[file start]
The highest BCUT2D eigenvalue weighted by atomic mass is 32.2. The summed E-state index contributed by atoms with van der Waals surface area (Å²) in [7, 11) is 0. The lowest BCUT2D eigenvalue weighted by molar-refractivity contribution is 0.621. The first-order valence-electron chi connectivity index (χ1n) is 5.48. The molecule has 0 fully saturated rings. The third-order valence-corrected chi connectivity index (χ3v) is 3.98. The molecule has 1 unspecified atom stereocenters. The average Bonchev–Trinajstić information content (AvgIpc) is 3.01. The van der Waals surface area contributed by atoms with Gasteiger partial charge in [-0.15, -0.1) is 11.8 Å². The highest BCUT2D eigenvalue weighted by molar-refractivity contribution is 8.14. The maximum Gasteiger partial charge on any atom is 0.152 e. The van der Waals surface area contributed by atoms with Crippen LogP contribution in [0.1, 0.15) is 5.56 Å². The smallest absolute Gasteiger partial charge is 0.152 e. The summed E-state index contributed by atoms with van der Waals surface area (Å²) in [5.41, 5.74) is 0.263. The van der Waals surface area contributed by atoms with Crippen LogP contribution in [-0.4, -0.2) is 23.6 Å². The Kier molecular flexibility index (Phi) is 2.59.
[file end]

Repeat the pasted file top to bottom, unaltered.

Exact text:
The highest BCUT2D eigenvalue weighted by atomic mass is 32.2. The summed E-state index contributed by atoms with van der Waals surface area (Å²) in [7, 11) is 0. The lowest BCUT2D eigenvalue weighted by molar-refractivity contribution is 0.621. The first-order valence-electron chi connectivity index (χ1n) is 5.48. The molecule has 0 fully saturated rings. The third-order valence-corrected chi connectivity index (χ3v) is 3.98. The molecule has 1 unspecified atom stereocenters. The average Bonchev–Trinajstić information content (AvgIpc) is 3.01. The van der Waals surface area contributed by atoms with Gasteiger partial charge in [-0.15, -0.1) is 11.8 Å². The highest BCUT2D eigenvalue weighted by molar-refractivity contribution is 8.14. The maximum Gasteiger partial charge on any atom is 0.152 e. The van der Waals surface area contributed by atoms with Crippen LogP contribution in [0.1, 0.15) is 5.56 Å². The smallest absolute Gasteiger partial charge is 0.152 e. The summed E-state index contributed by atoms with van der Waals surface area (Å²) in [5.41, 5.74) is 0.263. The van der Waals surface area contributed by atoms with Crippen LogP contribution in [-0.4, -0.2) is 23.6 Å². The Kier molecular flexibility index (Phi) is 2.59.